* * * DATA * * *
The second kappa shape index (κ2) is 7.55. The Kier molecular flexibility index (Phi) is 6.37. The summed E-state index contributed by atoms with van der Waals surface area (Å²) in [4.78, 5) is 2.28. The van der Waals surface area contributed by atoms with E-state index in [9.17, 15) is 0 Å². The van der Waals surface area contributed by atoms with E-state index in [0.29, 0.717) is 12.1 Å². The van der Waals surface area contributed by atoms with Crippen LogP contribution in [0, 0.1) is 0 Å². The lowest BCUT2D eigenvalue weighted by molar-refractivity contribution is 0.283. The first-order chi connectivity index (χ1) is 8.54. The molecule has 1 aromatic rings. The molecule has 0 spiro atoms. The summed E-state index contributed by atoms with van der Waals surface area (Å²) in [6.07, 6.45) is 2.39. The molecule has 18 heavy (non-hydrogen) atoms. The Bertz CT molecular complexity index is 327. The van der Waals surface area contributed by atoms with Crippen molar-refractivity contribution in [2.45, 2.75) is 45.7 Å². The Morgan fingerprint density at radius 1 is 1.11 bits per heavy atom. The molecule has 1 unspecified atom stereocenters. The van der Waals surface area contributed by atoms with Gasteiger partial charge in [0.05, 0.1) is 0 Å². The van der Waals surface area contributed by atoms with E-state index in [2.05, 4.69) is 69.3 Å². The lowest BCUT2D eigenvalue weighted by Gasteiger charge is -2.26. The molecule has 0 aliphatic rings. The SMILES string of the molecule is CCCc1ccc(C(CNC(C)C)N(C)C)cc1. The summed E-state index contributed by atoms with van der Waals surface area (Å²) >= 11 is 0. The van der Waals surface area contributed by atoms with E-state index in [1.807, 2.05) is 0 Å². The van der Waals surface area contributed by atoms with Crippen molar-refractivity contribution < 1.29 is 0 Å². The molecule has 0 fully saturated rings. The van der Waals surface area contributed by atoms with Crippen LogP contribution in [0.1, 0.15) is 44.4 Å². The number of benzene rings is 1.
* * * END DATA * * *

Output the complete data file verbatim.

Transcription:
The second kappa shape index (κ2) is 7.55. The Kier molecular flexibility index (Phi) is 6.37. The summed E-state index contributed by atoms with van der Waals surface area (Å²) in [4.78, 5) is 2.28. The van der Waals surface area contributed by atoms with E-state index in [9.17, 15) is 0 Å². The van der Waals surface area contributed by atoms with E-state index in [0.29, 0.717) is 12.1 Å². The van der Waals surface area contributed by atoms with Crippen LogP contribution in [0, 0.1) is 0 Å². The lowest BCUT2D eigenvalue weighted by molar-refractivity contribution is 0.283. The first-order chi connectivity index (χ1) is 8.54. The molecule has 1 aromatic rings. The molecule has 0 spiro atoms. The summed E-state index contributed by atoms with van der Waals surface area (Å²) in [6.07, 6.45) is 2.39. The molecule has 18 heavy (non-hydrogen) atoms. The Bertz CT molecular complexity index is 327. The van der Waals surface area contributed by atoms with Crippen molar-refractivity contribution in [2.45, 2.75) is 45.7 Å². The Morgan fingerprint density at radius 1 is 1.11 bits per heavy atom. The molecule has 1 unspecified atom stereocenters. The van der Waals surface area contributed by atoms with Gasteiger partial charge in [0.05, 0.1) is 0 Å². The van der Waals surface area contributed by atoms with E-state index in [2.05, 4.69) is 69.3 Å². The lowest BCUT2D eigenvalue weighted by Gasteiger charge is -2.26. The molecule has 0 aliphatic rings. The SMILES string of the molecule is CCCc1ccc(C(CNC(C)C)N(C)C)cc1. The summed E-state index contributed by atoms with van der Waals surface area (Å²) >= 11 is 0. The van der Waals surface area contributed by atoms with E-state index in [1.807, 2.05) is 0 Å². The van der Waals surface area contributed by atoms with Crippen molar-refractivity contribution < 1.29 is 0 Å². The molecule has 0 fully saturated rings. The van der Waals surface area contributed by atoms with Crippen LogP contribution in [0.1, 0.15) is 44.4 Å². The number of benzene rings is 1.